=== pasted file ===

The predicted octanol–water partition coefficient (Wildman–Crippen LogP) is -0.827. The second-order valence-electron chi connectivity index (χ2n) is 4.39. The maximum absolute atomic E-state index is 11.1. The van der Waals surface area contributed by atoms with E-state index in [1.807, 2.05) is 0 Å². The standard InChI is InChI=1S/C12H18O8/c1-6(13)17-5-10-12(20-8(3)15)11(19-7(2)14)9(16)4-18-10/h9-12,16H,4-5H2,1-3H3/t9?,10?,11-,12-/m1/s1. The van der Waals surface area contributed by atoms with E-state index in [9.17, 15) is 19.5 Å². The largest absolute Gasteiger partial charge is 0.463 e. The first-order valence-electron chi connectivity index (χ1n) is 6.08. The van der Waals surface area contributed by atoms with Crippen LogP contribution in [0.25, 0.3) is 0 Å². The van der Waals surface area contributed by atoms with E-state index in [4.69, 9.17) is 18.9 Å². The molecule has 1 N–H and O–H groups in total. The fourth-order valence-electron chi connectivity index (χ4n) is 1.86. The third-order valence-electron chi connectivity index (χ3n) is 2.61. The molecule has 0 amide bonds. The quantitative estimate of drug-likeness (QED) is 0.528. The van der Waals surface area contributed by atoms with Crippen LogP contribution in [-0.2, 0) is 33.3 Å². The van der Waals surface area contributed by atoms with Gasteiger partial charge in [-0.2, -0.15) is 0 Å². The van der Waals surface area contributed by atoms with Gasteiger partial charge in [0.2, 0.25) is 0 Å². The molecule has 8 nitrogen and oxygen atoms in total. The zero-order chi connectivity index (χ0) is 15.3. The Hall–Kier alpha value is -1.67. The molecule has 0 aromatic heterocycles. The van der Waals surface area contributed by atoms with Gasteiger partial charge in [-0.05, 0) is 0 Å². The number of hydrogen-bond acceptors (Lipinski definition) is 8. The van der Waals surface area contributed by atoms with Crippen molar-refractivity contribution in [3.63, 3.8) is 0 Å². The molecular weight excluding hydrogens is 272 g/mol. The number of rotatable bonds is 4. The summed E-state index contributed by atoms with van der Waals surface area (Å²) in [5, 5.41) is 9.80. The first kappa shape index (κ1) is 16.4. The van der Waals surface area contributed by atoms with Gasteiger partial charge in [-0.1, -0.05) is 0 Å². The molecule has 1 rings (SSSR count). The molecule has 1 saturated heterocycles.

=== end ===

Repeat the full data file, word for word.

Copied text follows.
The predicted octanol–water partition coefficient (Wildman–Crippen LogP) is -0.827. The second-order valence-electron chi connectivity index (χ2n) is 4.39. The maximum absolute atomic E-state index is 11.1. The van der Waals surface area contributed by atoms with E-state index in [1.807, 2.05) is 0 Å². The standard InChI is InChI=1S/C12H18O8/c1-6(13)17-5-10-12(20-8(3)15)11(19-7(2)14)9(16)4-18-10/h9-12,16H,4-5H2,1-3H3/t9?,10?,11-,12-/m1/s1. The van der Waals surface area contributed by atoms with E-state index in [9.17, 15) is 19.5 Å². The largest absolute Gasteiger partial charge is 0.463 e. The first-order valence-electron chi connectivity index (χ1n) is 6.08. The van der Waals surface area contributed by atoms with Crippen LogP contribution in [0.25, 0.3) is 0 Å². The van der Waals surface area contributed by atoms with E-state index in [4.69, 9.17) is 18.9 Å². The molecule has 1 N–H and O–H groups in total. The fourth-order valence-electron chi connectivity index (χ4n) is 1.86. The third-order valence-electron chi connectivity index (χ3n) is 2.61. The molecule has 0 amide bonds. The quantitative estimate of drug-likeness (QED) is 0.528. The van der Waals surface area contributed by atoms with Crippen LogP contribution in [-0.2, 0) is 33.3 Å². The van der Waals surface area contributed by atoms with Gasteiger partial charge in [-0.2, -0.15) is 0 Å². The van der Waals surface area contributed by atoms with Gasteiger partial charge in [0.2, 0.25) is 0 Å². The molecule has 8 nitrogen and oxygen atoms in total. The zero-order chi connectivity index (χ0) is 15.3. The Hall–Kier alpha value is -1.67. The molecule has 0 aromatic heterocycles. The van der Waals surface area contributed by atoms with Gasteiger partial charge in [-0.05, 0) is 0 Å². The number of hydrogen-bond acceptors (Lipinski definition) is 8. The van der Waals surface area contributed by atoms with Crippen molar-refractivity contribution in [3.63, 3.8) is 0 Å². The molecular weight excluding hydrogens is 272 g/mol. The number of rotatable bonds is 4. The summed E-state index contributed by atoms with van der Waals surface area (Å²) in [5, 5.41) is 9.80. The first kappa shape index (κ1) is 16.4. The van der Waals surface area contributed by atoms with Gasteiger partial charge in [-0.1, -0.05) is 0 Å². The molecule has 1 rings (SSSR count). The molecule has 1 saturated heterocycles.